Minnesotans urge lawmakers: ‘Put people back to work’


Liz Freeberg, one of thousands of unemployed Minnesotans, has a message for those gathered Thursday at President Obama’s White House job summit: “Keep focusing on the fact that this is about putting people back to work.” The Circle Pines resident said, “I’ve applied for 40-45 jobs just in the last six months. I had one interview and I didn’t get the job.” Her 18-year-old daughter has been unable to find employment since March, she said.

Phil Ekstrand had a good-paying job in the financial services industry until being laid off one year ago. He still’s pounding the pavement looking for work.

“It’s not just me and 10 other people going for a job like it used to be,” the Minneapolis resident noted. “It’s me and a couple hundred people.”

Freeberg and Ekstrand were among six workers who participated in a roundtable discussion Thursday organized by the Minnesota office of Working America, the community affiliate of the AFL-CIO. Similar roundtables were held in Ohio, New Mexico and California.

The Minnesota discussion, timed to coincide with Obama’s job summit, was moderated by state AFL-CIO President Shar Knutson.

Minnesota workers roundtable
At Working America’s Minneapolis office, participants in a workers roundtable discussed jobs and the economy.

Photo by Jessica Hayssen

‘Important discussion’

“This is really an important discussion to have,” Knutson told the participants. She asked them to discuss how the economic crisis has affected them and what recommendations they have for lawmakers.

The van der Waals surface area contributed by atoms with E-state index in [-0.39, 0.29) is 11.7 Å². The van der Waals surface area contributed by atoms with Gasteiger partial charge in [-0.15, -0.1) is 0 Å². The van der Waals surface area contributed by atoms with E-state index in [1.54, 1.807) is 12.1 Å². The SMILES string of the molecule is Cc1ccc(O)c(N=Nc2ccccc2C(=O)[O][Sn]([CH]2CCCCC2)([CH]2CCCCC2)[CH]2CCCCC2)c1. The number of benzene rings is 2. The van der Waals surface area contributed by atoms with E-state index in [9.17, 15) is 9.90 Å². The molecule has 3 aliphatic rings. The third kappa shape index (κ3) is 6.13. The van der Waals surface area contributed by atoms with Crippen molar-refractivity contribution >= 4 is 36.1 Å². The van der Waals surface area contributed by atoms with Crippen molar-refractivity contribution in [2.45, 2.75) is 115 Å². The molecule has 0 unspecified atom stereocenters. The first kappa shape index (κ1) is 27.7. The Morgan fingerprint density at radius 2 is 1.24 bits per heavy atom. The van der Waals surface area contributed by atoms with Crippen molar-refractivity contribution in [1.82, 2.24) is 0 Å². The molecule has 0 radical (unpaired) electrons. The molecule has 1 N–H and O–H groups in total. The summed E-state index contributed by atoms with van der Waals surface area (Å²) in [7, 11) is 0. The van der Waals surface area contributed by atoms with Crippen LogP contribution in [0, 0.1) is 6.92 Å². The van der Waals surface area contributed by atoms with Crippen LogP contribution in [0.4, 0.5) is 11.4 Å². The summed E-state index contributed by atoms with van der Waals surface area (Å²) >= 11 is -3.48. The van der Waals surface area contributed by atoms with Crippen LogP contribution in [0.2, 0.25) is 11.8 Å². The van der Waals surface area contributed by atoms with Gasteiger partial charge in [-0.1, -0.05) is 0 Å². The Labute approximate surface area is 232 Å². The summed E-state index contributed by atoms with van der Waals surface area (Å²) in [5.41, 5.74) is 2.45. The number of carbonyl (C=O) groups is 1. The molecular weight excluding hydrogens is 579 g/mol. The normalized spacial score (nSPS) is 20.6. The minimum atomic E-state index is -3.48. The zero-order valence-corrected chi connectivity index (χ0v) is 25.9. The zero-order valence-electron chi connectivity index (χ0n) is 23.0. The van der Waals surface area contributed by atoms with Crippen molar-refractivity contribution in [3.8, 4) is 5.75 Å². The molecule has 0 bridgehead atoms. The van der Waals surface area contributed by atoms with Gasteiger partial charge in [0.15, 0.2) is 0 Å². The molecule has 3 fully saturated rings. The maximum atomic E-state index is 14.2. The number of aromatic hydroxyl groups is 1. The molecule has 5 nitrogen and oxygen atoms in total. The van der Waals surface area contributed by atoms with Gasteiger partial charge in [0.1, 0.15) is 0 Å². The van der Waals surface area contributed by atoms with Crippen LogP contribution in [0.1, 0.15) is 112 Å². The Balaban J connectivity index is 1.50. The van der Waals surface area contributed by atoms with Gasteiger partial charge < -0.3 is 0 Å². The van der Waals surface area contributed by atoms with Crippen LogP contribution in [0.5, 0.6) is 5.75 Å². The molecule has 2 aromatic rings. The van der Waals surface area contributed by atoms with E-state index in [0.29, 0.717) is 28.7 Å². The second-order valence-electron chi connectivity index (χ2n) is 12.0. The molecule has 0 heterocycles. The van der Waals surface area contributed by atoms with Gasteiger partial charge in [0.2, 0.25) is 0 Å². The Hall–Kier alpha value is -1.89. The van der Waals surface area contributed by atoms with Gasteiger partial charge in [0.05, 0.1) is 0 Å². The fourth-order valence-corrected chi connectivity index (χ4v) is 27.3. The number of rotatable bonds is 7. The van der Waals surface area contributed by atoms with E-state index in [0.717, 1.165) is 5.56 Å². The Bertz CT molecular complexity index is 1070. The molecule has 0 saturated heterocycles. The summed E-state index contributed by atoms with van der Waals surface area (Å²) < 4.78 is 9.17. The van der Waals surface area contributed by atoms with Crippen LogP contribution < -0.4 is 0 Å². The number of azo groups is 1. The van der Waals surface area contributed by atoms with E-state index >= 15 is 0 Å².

Rudy Martinez, a member of Heat and Frost Insulators Local 34, is among the quarter of his union’s members who are on the bench because of the slow economy. He said he’s better off than most, but “I’m afraid to spend money because of how long I’m going to be laid off.”

That type of fear makes an economic recovery even harder, he noted. “Nobody wants to spend until they see something good happen.”

Robert Christensen, a mechanic at Delta Airlines, said he worries that all the good jobs are disappearing.

“Stop the outsourcing. We need a manufacturing base in this country,” he said. “We can’t just flip burgers for each other.”

Allison Drusch, a self-employed Working America member from White Bear Lake, said she worries about the survival of the planet and what the future holds for her children – and is tired of politicians applying quick fixes that don’t work in the long-term.

Critics of government spending also need to look at the whole picture, she said.

“You’re going to spend it one way or another . . . on infrastructure or welfare benefits,” Drusch said. “All of us would like to see our neighbors have jobs, rather than see it spent on more welfare benefits or more unemployment benefits.”

Liz FreebergRudy MartinezPhil Ekstrand
Liz FreebergRudy MartinezPhil Ekstrand

Green jobs, American ingenuity

Martinez said he would urge lawmakers to invest in green jobs that can’t be outsourced and that protect the planet. Ekstrand pointed out that America has the brain power to achieve energy independence and tackle other challenges, but needs the political will to do so.

Shar Knutson
Minnesota AFL-CIO President Shar Knutson moderated the discussion.

Photo by Jessica Hayssen

Christensen said that any economic solution must address the widening gap between the rich and everyone else in the United States.

Martinez echoed Freeberg’s point about keeping the focus on people. “We’re not just numbers, we’re human beings with families,” he said.

Panelist Lynne Bolton, an organizer for Working America, said she hears many of the same comments when meeting with workers across Minnesota.

“They’re just waiting for officials to stand up and start working for them instead of working for big corporations,” she said. “People don’t want a handout – they want to work.”

For more information
Learn more at the Working America website